#PeriodPaath: Why Shouldn’t Women Of J&K Bleed Safe?

Editor’s Note: This post is an entry for the #Periodपाठ writing contest, a unique opportunity for you to write a letter and stand a chance of winning up to ₹30,000! The contest is organised by Youth Ki Awaaz in collaboration with WSSCC. Find out more here and submit your entry!

To Dr Bharat Bhushan

Director, Department of Social Welfare

Subject: Lack of Sanitary napkin Dispenser and Disposal Machines

Respected sir,

This letter is to bring to your attention that according to National Family and Health Survey 2015-16, 62 per cent females in Jammu and Kashmir use cloth during their menstruation and in rural areas, it is seen that the same cloth is reused after being washed which can cause Urinary Tract infection and other diseases. Lack of awareness regarding female hygiene is one of the issues but another more prominent problem is the high cost of sanitary napkins as well as lack of disposal methods of sanitary napkins.

In rural areas, even if women wish to resort to hygienic methods, lack of resources poses a big problem. I urge you to undertake a female hygiene awareness campaign #BleedSafe and install sanitary napkin dispensers in every Panchayat with the help of the elected Panch/Sarpanch. The sanitary napkin dispenser should be installed near every Public Toilet and it should provide Sanitary Napkins at a low cost of Rs 1-2 or even free of cost if that is feasible.

Furthermore, the near proximity of the Public Toilet, as well as availability of an attendant who can help out in case the women have trouble using the dispenser, will urge more and more women to use sanitary napkins instead of cloth. But that is only possible if women are made aware of the health hazards of using and reusing cloth during menstruation.

Even in urban areas of Jammu and Kashmir, females end up compromising of menstrual hygiene not because of lack of awareness but due to lack of availability of resources. The problem in urban areas regarding access to sanitary napkins is not as grave but disposal of those sanitary napkins is the main issue. Even the females using sanitary napkins or tampons end up using it for the entire day since proper disposal is not possible. As such, I urge you to do a similar campaign in the cities as well but while installing Sanitary Napkin Disposal Machines near every Public Toilet.

In Samba district, the women of Ghagwal have started making their own low-cost sanitary pads with assistance from the Department of Rural Development. Their unit will benefit if their products are bought by the government and used as a supply for the Sanitary Napkin Dispensers set-up across the district.

Since the main objective of the Department of Social Welfare is to encourage Non-Govt. Voluntary Organisations/Social activist to work for the welfare of Women and Mobilising Community resources for meeting the social need and solving the local problems in rural areas, it can help local NGOs to establish similar low-cost sanitary pad units in the rest of the districts. The product will be affordable to rural women and it will help them discard their traditional method of using unhygienic cloth. It will also empower rural women by giving them financial independence.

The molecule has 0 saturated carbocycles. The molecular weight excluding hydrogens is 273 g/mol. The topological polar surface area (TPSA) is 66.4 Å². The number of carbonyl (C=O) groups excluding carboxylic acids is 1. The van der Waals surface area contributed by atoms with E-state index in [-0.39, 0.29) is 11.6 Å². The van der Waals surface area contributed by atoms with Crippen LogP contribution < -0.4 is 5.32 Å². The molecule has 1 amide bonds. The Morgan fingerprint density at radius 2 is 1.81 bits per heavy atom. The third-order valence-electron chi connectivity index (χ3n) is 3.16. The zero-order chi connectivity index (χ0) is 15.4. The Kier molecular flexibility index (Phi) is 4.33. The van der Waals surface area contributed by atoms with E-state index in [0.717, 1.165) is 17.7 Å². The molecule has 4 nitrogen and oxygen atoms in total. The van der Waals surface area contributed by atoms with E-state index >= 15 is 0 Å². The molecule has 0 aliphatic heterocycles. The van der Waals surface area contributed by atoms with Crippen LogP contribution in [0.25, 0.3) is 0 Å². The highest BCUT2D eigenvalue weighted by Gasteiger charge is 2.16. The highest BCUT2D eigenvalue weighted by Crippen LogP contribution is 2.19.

Pallavi Sareen


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A former Assistant Secretary with the Ministry of Women and Child Development in West Bengal for three months, Lakshmi Bhavya has been championing the cause of menstrual hygiene in her district. By associating herself with the Lalana Campaign, a holistic menstrual hygiene awareness campaign which is conducted by the Anahat NGO, Lakshmi has been slowly breaking taboos when it comes to periods and menstrual hygiene.

A Gender Rights Activist working with the tribal and marginalized communities in india, Srilekha is a PhD scholar working on understanding body and sexuality among tribal girls, to fill the gaps in research around indigenous women and their stories. Srilekha has worked extensively at the grassroots level with community based organisations, through several advocacy initiatives around Gender, Mental Health, Menstrual Hygiene and Sexual and Reproductive Health Rights (SRHR) for the indigenous in Jharkhand, over the last 6 years.

Srilekha has also contributed to sustainable livelihood projects and legal aid programs for survivors of sex trafficking. She has been conducting research based programs on maternal health, mental health, gender based violence, sex and sexuality. Her interest lies in conducting workshops for young people on life skills, feminism, gender and sexuality, trauma, resilience and interpersonal relationships.

A Guwahati-based college student pursuing her Masters in Tata Institute of Social Sciences, Bidisha started the #BleedwithDignity campaign on the technology platform Change.org, demanding that the Government of Assam install
biodegradable sanitary pad vending machines in all government schools across the state. Her petition on Change.org has already gathered support from over 90000 people and continues to grow.

Bidisha was selected in Change.org’s flagship program ‘She Creates Change’ having run successful online advocacy
campaigns, which were widely recognised. Through the #BleedwithDignity campaign; she organised and celebrated World Menstrual Hygiene Day, 2019 in Guwahati, Assam by hosting a wall mural by collaborating with local organisations. The initiative was widely covered by national and local media, and the mural was later inaugurated by the event’s chief guest Commissioner of Guwahati Municipal Corporation (GMC) Debeswar Malakar, IAS.

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